Upper thigh, back and leg pain

by Sara
(London)

Does this look familiar?

Does this look familiar?

Hi,
I have been having this upper thigh, back and leg pain for quite a long time.

It is on the top of my right thigh, more on the inner part of thigh, and radiates down to knee, shin and ankle. Then on the ball of my feet.

I also have tingling and like burning sensation on both feet especially in evening when I lay down on the sofa

Also have a bad back pain that has been there for some time.

I also have a herniated cervical disc on C5 C6 for years and I have been suggested surgery but so scared to do it.

And because of cervical herniation, every pain I experience on my legs, my go saya that could all be because of my cervical herniation. And because I haven't done the surgery, he says I have to have the surgery to rule that out and then we can look at other options!

Im soooo worried that might as well be true that I'm damaging my self by not having the infusion, even though my neurosurgeon has given me a written letter that I would not be damaging my self if I decide not to have the surgery!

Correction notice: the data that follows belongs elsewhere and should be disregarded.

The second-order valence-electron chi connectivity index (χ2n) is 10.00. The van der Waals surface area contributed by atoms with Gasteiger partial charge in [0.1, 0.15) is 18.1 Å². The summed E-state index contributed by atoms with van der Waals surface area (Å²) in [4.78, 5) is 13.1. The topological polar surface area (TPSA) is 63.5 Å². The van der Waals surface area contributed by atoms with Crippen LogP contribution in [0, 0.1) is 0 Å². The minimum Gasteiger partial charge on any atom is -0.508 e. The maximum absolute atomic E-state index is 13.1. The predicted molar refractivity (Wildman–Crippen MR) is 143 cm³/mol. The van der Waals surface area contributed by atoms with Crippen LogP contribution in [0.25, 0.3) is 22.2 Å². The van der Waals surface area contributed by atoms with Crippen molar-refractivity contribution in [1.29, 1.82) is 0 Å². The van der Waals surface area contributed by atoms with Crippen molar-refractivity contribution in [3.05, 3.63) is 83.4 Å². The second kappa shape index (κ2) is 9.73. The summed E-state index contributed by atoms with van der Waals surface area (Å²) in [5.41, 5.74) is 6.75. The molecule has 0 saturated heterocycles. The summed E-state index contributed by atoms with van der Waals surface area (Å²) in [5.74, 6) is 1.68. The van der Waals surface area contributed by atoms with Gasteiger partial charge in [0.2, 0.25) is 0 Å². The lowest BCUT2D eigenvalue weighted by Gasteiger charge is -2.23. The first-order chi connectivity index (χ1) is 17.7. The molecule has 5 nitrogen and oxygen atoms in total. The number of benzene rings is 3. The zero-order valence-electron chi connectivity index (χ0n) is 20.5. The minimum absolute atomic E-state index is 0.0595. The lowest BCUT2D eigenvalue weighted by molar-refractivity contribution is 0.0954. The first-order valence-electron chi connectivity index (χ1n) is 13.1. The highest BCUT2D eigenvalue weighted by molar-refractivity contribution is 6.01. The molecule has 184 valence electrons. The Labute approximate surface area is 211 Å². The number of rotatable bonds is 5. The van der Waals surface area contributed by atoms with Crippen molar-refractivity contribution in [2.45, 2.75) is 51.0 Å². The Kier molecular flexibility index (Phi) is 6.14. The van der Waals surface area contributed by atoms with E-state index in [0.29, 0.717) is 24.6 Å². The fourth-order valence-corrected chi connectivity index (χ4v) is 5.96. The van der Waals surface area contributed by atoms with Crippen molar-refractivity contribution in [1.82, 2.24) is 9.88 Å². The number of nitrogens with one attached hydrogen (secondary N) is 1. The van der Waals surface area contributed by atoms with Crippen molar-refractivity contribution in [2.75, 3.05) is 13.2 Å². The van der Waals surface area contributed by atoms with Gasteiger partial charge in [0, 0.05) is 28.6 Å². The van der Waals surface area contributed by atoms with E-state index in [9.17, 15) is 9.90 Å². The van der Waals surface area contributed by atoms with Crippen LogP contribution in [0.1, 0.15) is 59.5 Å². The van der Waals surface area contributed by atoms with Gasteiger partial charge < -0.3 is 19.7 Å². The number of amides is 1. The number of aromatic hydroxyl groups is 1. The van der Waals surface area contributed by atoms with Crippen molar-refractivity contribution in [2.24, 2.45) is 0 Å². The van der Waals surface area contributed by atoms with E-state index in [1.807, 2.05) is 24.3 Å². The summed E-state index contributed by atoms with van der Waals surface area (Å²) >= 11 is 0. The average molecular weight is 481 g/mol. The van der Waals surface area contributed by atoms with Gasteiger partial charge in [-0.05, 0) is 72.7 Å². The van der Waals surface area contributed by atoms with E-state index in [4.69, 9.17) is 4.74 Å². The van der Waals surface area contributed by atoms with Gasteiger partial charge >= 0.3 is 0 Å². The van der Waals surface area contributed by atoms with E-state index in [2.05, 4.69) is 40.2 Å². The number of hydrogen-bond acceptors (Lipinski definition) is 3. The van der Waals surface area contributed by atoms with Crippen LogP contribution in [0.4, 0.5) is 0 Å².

I'm living with pain for long time now, but the legs are worrying me lately as I can't even turn left or right to sleep at night as if I do, I will wake up with great pain on both arm and leg on the side I slept on.

I have been trying lately doing some exercise myself and even long walking every day, but it is not helping much?

Am I doing myself worse by doing this?
Thank you.

Hello Sara,
Firstly, I had to make 27 corrections to your grammar; normally I wouldn't have answered. If you want to continue this please write on a computer, not one of those not so smart devices.

I agree with you; having a neck operation to rule out that the pain in your leg is not coming from your neck is about the dumbest suggestion I have ever heard! But it's true that a cervical herniation that reaches the spinal cord can produce symptoms in the legs, but they are non dermatomal and associated with increased reflexes. They are called long tract signs because they impinge on the long spinal tracts reaching to and from your brain to your legs, and other parts of course.